Remember those Image Puzzle (otherwise known as 15-puzzle, 16-puzzle, or variants thereof), where you have to slide around sections of an image to get it into order?
If you're as old as me, perhaps you had some of those little plastic handheld ones?
Personally, I was terrible at them and used to pop the pieces out and cheat, but whilst I'm not great help at solving them, I can at least show you how to write them. First of all, let's look at how they work...
We start with an image with a known width and height, and a known number of tiles we want to section the image in to (gridW, gridH):
[Tile Object]: [image position] = [x, y]; [canvas position] = [x, y]; [Image Tiles] = Array(); [Free Position] = [(gridW - 1), (gridH - 1)]; for y = 0 to (gridH - 1): for x = 0 to (gridW - 1): if x==(gridW - 1) and y==(gridH - 1) then skip; t = new [Tile Object]; t.[image position] = [x, y]; t.[canvas position] = [x, y]; [Image Tiles].add( t ); end x loop end y loop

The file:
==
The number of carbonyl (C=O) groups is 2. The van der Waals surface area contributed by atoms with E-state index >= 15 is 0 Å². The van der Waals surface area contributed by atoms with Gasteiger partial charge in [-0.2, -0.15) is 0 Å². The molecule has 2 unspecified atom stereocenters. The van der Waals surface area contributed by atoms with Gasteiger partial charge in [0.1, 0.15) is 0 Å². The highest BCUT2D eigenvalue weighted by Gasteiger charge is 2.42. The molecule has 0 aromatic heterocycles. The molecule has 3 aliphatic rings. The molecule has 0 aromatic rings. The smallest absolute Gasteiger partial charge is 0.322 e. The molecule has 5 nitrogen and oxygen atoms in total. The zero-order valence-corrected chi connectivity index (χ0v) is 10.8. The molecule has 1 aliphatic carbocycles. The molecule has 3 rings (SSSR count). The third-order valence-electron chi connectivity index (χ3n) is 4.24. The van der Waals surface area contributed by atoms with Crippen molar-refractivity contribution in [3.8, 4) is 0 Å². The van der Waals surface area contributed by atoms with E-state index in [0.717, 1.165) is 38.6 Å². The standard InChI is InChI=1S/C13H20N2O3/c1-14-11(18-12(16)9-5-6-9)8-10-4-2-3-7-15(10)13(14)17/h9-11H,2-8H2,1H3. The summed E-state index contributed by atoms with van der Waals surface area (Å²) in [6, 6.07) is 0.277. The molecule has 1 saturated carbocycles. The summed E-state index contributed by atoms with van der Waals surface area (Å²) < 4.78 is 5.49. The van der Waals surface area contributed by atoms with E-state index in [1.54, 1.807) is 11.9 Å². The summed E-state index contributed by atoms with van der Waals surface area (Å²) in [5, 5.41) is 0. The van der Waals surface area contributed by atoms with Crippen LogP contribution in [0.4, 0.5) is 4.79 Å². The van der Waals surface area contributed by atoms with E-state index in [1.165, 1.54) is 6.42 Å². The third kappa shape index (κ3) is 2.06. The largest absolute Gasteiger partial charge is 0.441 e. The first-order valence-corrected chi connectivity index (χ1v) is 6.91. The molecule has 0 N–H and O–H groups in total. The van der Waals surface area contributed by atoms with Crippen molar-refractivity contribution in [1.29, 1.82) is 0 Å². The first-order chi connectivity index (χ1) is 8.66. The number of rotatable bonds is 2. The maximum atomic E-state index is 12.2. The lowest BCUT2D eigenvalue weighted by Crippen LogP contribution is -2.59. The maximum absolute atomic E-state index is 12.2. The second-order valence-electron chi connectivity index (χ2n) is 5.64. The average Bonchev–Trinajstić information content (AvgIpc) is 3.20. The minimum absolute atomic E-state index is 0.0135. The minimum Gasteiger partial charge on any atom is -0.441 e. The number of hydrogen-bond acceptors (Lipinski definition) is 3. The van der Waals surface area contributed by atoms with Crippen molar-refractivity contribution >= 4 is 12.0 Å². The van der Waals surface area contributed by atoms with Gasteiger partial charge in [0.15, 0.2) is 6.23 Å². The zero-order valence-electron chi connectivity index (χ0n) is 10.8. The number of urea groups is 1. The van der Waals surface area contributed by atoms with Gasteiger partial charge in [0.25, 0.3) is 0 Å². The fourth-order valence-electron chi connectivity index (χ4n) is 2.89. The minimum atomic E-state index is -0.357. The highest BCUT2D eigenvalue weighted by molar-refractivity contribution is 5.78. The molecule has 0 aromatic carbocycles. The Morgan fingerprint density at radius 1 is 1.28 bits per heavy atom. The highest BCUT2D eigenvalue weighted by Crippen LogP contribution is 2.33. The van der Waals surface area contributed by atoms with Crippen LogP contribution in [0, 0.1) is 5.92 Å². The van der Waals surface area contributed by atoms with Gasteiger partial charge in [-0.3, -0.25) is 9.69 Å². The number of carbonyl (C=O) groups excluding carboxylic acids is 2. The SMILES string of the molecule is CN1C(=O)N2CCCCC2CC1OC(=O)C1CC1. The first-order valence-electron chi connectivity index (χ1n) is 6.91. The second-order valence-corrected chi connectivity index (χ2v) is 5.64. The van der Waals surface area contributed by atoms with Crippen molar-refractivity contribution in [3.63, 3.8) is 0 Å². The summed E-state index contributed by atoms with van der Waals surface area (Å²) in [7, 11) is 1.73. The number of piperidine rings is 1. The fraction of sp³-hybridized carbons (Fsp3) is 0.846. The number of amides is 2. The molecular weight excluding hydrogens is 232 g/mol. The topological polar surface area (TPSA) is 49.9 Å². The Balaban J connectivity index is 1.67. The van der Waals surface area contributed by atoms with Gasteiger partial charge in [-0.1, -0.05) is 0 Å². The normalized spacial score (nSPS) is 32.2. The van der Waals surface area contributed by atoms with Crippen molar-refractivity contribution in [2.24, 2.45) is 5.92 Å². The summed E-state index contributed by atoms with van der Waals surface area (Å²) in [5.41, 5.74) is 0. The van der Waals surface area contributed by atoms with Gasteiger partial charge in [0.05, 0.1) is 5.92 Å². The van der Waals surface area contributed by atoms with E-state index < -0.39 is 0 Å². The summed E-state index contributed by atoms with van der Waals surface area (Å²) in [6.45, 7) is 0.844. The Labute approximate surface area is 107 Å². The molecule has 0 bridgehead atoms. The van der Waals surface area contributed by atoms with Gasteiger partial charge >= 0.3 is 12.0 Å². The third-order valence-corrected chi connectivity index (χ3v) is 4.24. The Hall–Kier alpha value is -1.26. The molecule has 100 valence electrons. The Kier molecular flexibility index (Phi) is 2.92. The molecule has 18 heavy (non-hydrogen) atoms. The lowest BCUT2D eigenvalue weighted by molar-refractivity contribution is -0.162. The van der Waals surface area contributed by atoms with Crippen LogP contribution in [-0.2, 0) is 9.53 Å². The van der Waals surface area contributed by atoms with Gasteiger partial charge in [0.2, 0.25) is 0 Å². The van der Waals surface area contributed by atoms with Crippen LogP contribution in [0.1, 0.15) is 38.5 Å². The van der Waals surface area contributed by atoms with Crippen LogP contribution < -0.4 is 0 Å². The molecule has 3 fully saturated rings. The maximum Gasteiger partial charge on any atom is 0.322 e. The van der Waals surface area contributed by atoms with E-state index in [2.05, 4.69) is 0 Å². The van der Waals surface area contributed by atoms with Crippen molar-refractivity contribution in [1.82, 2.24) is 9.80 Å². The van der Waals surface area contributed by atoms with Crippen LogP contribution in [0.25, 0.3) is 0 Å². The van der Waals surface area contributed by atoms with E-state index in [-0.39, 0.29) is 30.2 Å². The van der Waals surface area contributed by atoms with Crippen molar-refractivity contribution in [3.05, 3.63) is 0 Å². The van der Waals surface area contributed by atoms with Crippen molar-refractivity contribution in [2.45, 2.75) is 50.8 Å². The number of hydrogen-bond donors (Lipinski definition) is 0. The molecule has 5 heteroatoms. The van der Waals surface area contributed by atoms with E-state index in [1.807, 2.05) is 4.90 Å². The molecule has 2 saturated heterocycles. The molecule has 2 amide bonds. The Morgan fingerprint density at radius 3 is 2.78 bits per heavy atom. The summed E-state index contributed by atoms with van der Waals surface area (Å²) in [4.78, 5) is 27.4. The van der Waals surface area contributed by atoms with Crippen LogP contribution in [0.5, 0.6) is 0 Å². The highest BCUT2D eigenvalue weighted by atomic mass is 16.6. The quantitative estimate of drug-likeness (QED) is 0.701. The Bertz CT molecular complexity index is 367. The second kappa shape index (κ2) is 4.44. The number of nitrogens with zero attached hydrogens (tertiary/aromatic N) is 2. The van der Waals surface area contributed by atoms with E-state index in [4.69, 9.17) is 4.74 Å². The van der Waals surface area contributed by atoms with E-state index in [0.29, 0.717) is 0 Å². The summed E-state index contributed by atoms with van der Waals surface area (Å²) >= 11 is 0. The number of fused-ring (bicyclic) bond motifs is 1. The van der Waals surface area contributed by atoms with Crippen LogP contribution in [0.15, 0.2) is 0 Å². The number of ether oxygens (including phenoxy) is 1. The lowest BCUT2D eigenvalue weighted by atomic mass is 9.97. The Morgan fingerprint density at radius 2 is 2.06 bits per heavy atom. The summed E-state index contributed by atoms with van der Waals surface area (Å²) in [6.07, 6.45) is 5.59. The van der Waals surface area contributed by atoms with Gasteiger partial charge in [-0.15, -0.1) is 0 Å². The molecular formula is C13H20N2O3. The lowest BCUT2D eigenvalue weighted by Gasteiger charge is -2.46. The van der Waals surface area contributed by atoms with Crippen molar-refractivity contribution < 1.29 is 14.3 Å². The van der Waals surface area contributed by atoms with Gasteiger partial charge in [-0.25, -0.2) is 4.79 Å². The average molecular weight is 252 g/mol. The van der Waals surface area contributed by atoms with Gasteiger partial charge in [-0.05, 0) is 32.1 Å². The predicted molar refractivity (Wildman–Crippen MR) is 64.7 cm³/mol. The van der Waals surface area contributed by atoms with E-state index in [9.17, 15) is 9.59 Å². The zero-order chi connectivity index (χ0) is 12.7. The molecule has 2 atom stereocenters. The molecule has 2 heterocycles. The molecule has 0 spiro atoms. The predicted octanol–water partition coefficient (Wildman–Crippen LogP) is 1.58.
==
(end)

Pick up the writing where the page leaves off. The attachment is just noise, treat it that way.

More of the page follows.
This gives us a grid where each image segment is on the same position on the canvas (or game screen) as it is on the source image, with a tile at the bottom right of the image not included. This is how the puzzle will look when it's solved, but wouldn't make for an interesting game, so lets look at how we'll shuffle this grid.
Shuffling the 15-puzzle
With our [Image Tiles], and the "hole" or free position at [gridW - 1, gridH - 1]. Shuffling is quite simple:
for i = 0 to (some number, let's say 100): [dir] = (Select random direction; up, down, left, or right); if [Free Position] modified by [dir] is in map bounds: swap [Free Position] and [Image Tiles] entry at ([Free Position] modified by [dir])'s [canvas position] end if end i loop
In other words, for each loop iteration we choose a cardinal direction, and if the tile in this direction relative to the [Free Position] is inside the grid bounds; if so, we swap the [Free Position] coordinates and the [Tile Object]'s [canvas position] property in this direction.
This works as though you had taken the solved puzzle and shifted pieces around the board at random to shuffle it.